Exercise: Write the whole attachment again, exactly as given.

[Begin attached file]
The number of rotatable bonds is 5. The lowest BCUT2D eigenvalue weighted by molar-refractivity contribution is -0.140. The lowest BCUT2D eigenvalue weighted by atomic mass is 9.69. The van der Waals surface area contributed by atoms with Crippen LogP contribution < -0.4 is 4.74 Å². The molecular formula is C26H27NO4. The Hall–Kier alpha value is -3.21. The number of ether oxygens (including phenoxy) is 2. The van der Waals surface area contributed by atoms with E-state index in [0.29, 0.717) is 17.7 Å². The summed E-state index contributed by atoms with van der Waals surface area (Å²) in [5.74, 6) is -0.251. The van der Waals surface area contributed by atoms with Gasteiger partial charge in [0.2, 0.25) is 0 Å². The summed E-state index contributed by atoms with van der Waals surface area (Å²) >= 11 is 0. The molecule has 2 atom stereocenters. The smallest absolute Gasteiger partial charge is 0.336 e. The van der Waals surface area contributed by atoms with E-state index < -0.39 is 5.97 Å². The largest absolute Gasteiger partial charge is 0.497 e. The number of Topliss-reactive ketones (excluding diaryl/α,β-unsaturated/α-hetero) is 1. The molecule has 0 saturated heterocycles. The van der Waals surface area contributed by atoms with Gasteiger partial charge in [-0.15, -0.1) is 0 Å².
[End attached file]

The number of rotatable bonds is 5. The lowest BCUT2D eigenvalue weighted by molar-refractivity contribution is -0.140. The lowest BCUT2D eigenvalue weighted by atomic mass is 9.69. The van der Waals surface area contributed by atoms with Crippen LogP contribution < -0.4 is 4.74 Å². The molecular formula is C26H27NO4. The Hall–Kier alpha value is -3.21. The number of ether oxygens (including phenoxy) is 2. The van der Waals surface area contributed by atoms with E-state index in [0.29, 0.717) is 17.7 Å². The summed E-state index contributed by atoms with van der Waals surface area (Å²) in [5.74, 6) is -0.251. The van der Waals surface area contributed by atoms with Gasteiger partial charge in [0.2, 0.25) is 0 Å². The summed E-state index contributed by atoms with van der Waals surface area (Å²) >= 11 is 0. The molecule has 2 atom stereocenters. The smallest absolute Gasteiger partial charge is 0.336 e. The van der Waals surface area contributed by atoms with E-state index < -0.39 is 5.97 Å². The largest absolute Gasteiger partial charge is 0.497 e. The number of Topliss-reactive ketones (excluding diaryl/α,β-unsaturated/α-hetero) is 1. The molecule has 0 saturated heterocycles. The van der Waals surface area contributed by atoms with Gasteiger partial charge in [-0.15, -0.1) is 0 Å².